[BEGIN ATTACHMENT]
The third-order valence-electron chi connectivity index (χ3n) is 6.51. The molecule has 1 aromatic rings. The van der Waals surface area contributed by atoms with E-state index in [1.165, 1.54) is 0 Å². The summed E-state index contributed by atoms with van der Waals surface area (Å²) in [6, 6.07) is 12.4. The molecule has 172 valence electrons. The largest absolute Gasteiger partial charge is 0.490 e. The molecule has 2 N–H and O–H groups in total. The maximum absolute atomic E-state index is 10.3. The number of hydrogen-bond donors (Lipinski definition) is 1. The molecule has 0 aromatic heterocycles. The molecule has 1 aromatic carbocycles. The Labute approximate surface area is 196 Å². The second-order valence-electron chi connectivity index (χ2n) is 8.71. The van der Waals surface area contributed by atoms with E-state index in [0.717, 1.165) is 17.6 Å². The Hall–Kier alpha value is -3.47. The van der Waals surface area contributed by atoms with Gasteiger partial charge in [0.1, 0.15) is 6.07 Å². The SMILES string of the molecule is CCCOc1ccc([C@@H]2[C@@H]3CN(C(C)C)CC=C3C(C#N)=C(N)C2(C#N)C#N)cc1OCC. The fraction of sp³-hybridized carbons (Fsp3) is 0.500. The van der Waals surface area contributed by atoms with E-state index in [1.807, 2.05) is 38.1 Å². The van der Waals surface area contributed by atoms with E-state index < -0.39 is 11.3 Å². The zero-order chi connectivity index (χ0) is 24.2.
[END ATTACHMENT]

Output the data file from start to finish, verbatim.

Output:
The third-order valence-electron chi connectivity index (χ3n) is 6.51. The molecule has 1 aromatic rings. The van der Waals surface area contributed by atoms with E-state index in [1.165, 1.54) is 0 Å². The summed E-state index contributed by atoms with van der Waals surface area (Å²) in [6, 6.07) is 12.4. The molecule has 172 valence electrons. The largest absolute Gasteiger partial charge is 0.490 e. The molecule has 2 N–H and O–H groups in total. The maximum absolute atomic E-state index is 10.3. The number of hydrogen-bond donors (Lipinski definition) is 1. The molecule has 0 aromatic heterocycles. The molecule has 1 aromatic carbocycles. The Labute approximate surface area is 196 Å². The second-order valence-electron chi connectivity index (χ2n) is 8.71. The van der Waals surface area contributed by atoms with E-state index in [0.717, 1.165) is 17.6 Å². The Hall–Kier alpha value is -3.47. The van der Waals surface area contributed by atoms with Gasteiger partial charge in [0.1, 0.15) is 6.07 Å². The SMILES string of the molecule is CCCOc1ccc([C@@H]2[C@@H]3CN(C(C)C)CC=C3C(C#N)=C(N)C2(C#N)C#N)cc1OCC. The fraction of sp³-hybridized carbons (Fsp3) is 0.500. The van der Waals surface area contributed by atoms with E-state index in [1.807, 2.05) is 38.1 Å². The van der Waals surface area contributed by atoms with E-state index < -0.39 is 11.3 Å². The zero-order chi connectivity index (χ0) is 24.2.